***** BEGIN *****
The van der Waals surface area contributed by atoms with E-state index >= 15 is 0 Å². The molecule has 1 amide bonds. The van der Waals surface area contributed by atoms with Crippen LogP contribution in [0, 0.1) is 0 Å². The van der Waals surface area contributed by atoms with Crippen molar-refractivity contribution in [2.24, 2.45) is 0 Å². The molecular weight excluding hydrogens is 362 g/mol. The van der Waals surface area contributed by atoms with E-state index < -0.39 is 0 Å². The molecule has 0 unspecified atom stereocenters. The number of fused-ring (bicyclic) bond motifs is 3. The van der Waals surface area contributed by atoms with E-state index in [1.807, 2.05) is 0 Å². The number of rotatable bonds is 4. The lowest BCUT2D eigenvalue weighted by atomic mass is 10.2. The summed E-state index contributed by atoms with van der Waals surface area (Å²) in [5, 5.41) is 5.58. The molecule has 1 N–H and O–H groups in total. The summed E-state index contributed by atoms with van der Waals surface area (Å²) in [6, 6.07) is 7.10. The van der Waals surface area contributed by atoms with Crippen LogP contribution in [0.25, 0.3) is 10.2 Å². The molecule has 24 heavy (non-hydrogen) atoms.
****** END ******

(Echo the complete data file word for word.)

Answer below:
The van der Waals surface area contributed by atoms with E-state index >= 15 is 0 Å². The molecule has 1 amide bonds. The van der Waals surface area contributed by atoms with Crippen LogP contribution in [0, 0.1) is 0 Å². The van der Waals surface area contributed by atoms with Crippen molar-refractivity contribution in [2.24, 2.45) is 0 Å². The molecular weight excluding hydrogens is 362 g/mol. The van der Waals surface area contributed by atoms with E-state index < -0.39 is 0 Å². The molecule has 0 unspecified atom stereocenters. The number of fused-ring (bicyclic) bond motifs is 3. The van der Waals surface area contributed by atoms with E-state index in [1.807, 2.05) is 0 Å². The number of rotatable bonds is 4. The lowest BCUT2D eigenvalue weighted by atomic mass is 10.2. The summed E-state index contributed by atoms with van der Waals surface area (Å²) in [5, 5.41) is 5.58. The molecule has 1 N–H and O–H groups in total. The summed E-state index contributed by atoms with van der Waals surface area (Å²) in [6, 6.07) is 7.10. The van der Waals surface area contributed by atoms with Crippen LogP contribution in [0.25, 0.3) is 10.2 Å². The molecule has 24 heavy (non-hydrogen) atoms.